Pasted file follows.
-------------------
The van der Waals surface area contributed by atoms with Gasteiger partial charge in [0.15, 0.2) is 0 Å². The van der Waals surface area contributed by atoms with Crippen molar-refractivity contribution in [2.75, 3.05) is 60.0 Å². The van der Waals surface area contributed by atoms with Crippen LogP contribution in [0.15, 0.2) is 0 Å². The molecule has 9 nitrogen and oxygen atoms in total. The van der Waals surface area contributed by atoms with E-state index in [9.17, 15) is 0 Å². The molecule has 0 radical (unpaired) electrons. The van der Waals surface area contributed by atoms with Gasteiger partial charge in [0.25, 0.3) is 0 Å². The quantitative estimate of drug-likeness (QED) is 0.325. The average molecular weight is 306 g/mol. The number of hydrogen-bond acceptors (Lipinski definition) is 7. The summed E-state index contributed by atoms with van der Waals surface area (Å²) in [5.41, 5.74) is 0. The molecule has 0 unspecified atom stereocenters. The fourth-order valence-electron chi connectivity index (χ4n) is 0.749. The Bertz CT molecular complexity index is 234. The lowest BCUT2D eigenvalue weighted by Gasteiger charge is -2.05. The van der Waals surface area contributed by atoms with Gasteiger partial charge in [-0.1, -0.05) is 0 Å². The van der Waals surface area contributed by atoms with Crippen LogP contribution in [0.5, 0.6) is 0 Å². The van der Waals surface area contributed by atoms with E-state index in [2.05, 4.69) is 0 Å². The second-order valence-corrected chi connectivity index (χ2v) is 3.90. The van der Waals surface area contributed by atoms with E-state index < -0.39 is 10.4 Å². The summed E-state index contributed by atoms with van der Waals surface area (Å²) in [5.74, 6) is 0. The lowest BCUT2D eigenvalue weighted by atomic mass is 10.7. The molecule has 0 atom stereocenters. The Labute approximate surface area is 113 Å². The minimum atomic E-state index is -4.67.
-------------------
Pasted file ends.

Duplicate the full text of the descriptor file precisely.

The van der Waals surface area contributed by atoms with Gasteiger partial charge in [0.15, 0.2) is 0 Å². The van der Waals surface area contributed by atoms with Crippen molar-refractivity contribution in [2.75, 3.05) is 60.0 Å². The van der Waals surface area contributed by atoms with Crippen LogP contribution in [0.15, 0.2) is 0 Å². The molecule has 9 nitrogen and oxygen atoms in total. The van der Waals surface area contributed by atoms with E-state index in [9.17, 15) is 0 Å². The molecule has 0 radical (unpaired) electrons. The van der Waals surface area contributed by atoms with Gasteiger partial charge in [0.25, 0.3) is 0 Å². The quantitative estimate of drug-likeness (QED) is 0.325. The average molecular weight is 306 g/mol. The number of hydrogen-bond acceptors (Lipinski definition) is 7. The summed E-state index contributed by atoms with van der Waals surface area (Å²) in [5.41, 5.74) is 0. The molecule has 0 unspecified atom stereocenters. The fourth-order valence-electron chi connectivity index (χ4n) is 0.749. The Bertz CT molecular complexity index is 234. The lowest BCUT2D eigenvalue weighted by Gasteiger charge is -2.05. The van der Waals surface area contributed by atoms with Gasteiger partial charge in [-0.1, -0.05) is 0 Å². The van der Waals surface area contributed by atoms with Crippen LogP contribution in [0.5, 0.6) is 0 Å². The van der Waals surface area contributed by atoms with E-state index in [2.05, 4.69) is 0 Å². The second-order valence-corrected chi connectivity index (χ2v) is 3.90. The van der Waals surface area contributed by atoms with E-state index < -0.39 is 10.4 Å². The summed E-state index contributed by atoms with van der Waals surface area (Å²) in [5.74, 6) is 0. The lowest BCUT2D eigenvalue weighted by atomic mass is 10.7. The molecule has 0 atom stereocenters. The Labute approximate surface area is 113 Å². The minimum atomic E-state index is -4.67.